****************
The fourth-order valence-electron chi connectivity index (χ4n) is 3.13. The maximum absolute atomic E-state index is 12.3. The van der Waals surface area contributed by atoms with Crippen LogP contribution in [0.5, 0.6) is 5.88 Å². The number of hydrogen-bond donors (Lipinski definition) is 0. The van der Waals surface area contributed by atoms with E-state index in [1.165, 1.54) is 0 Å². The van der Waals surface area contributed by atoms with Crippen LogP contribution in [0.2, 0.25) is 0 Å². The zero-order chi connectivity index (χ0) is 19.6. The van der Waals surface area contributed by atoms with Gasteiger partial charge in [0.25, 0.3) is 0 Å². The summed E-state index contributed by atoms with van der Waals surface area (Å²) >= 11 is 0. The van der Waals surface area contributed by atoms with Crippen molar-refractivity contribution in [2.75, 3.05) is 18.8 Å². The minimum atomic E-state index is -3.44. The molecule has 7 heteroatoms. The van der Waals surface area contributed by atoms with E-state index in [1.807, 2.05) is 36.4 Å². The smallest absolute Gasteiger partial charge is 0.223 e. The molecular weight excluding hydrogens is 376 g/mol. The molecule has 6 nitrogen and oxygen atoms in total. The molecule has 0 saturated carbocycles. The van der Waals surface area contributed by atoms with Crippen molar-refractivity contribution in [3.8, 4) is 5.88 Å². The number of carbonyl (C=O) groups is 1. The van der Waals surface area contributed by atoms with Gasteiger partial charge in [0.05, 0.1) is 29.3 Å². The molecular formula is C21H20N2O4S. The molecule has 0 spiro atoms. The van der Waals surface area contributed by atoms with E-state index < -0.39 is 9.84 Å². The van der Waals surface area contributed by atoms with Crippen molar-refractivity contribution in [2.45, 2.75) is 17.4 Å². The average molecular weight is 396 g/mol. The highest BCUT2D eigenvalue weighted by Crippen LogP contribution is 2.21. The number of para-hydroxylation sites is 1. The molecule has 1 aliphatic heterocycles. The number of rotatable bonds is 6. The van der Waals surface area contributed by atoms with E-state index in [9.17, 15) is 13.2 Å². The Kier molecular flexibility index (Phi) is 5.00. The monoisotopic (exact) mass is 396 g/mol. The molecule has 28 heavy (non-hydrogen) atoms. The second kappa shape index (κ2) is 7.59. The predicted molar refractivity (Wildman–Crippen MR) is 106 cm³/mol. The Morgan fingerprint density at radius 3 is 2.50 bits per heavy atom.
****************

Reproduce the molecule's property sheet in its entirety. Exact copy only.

The fourth-order valence-electron chi connectivity index (χ4n) is 3.13. The maximum absolute atomic E-state index is 12.3. The van der Waals surface area contributed by atoms with Crippen LogP contribution in [0.5, 0.6) is 5.88 Å². The number of hydrogen-bond donors (Lipinski definition) is 0. The van der Waals surface area contributed by atoms with E-state index in [1.165, 1.54) is 0 Å². The van der Waals surface area contributed by atoms with Crippen LogP contribution in [0.2, 0.25) is 0 Å². The zero-order chi connectivity index (χ0) is 19.6. The van der Waals surface area contributed by atoms with Gasteiger partial charge in [0.25, 0.3) is 0 Å². The summed E-state index contributed by atoms with van der Waals surface area (Å²) >= 11 is 0. The van der Waals surface area contributed by atoms with Crippen molar-refractivity contribution in [2.75, 3.05) is 18.8 Å². The minimum atomic E-state index is -3.44. The molecule has 7 heteroatoms. The van der Waals surface area contributed by atoms with E-state index in [1.807, 2.05) is 36.4 Å². The smallest absolute Gasteiger partial charge is 0.223 e. The molecular weight excluding hydrogens is 376 g/mol. The molecule has 6 nitrogen and oxygen atoms in total. The molecule has 0 saturated carbocycles. The van der Waals surface area contributed by atoms with Crippen molar-refractivity contribution in [3.8, 4) is 5.88 Å². The number of carbonyl (C=O) groups is 1. The van der Waals surface area contributed by atoms with Gasteiger partial charge in [0.05, 0.1) is 29.3 Å². The molecular formula is C21H20N2O4S. The molecule has 0 spiro atoms. The van der Waals surface area contributed by atoms with E-state index < -0.39 is 9.84 Å². The van der Waals surface area contributed by atoms with Crippen molar-refractivity contribution in [2.45, 2.75) is 17.4 Å². The average molecular weight is 396 g/mol. The highest BCUT2D eigenvalue weighted by Crippen LogP contribution is 2.21. The number of para-hydroxylation sites is 1. The molecule has 1 aliphatic heterocycles. The number of rotatable bonds is 6. The van der Waals surface area contributed by atoms with E-state index in [9.17, 15) is 13.2 Å². The Kier molecular flexibility index (Phi) is 5.00. The monoisotopic (exact) mass is 396 g/mol. The molecule has 28 heavy (non-hydrogen) atoms. The second kappa shape index (κ2) is 7.59. The predicted molar refractivity (Wildman–Crippen MR) is 106 cm³/mol. The Morgan fingerprint density at radius 3 is 2.50 bits per heavy atom.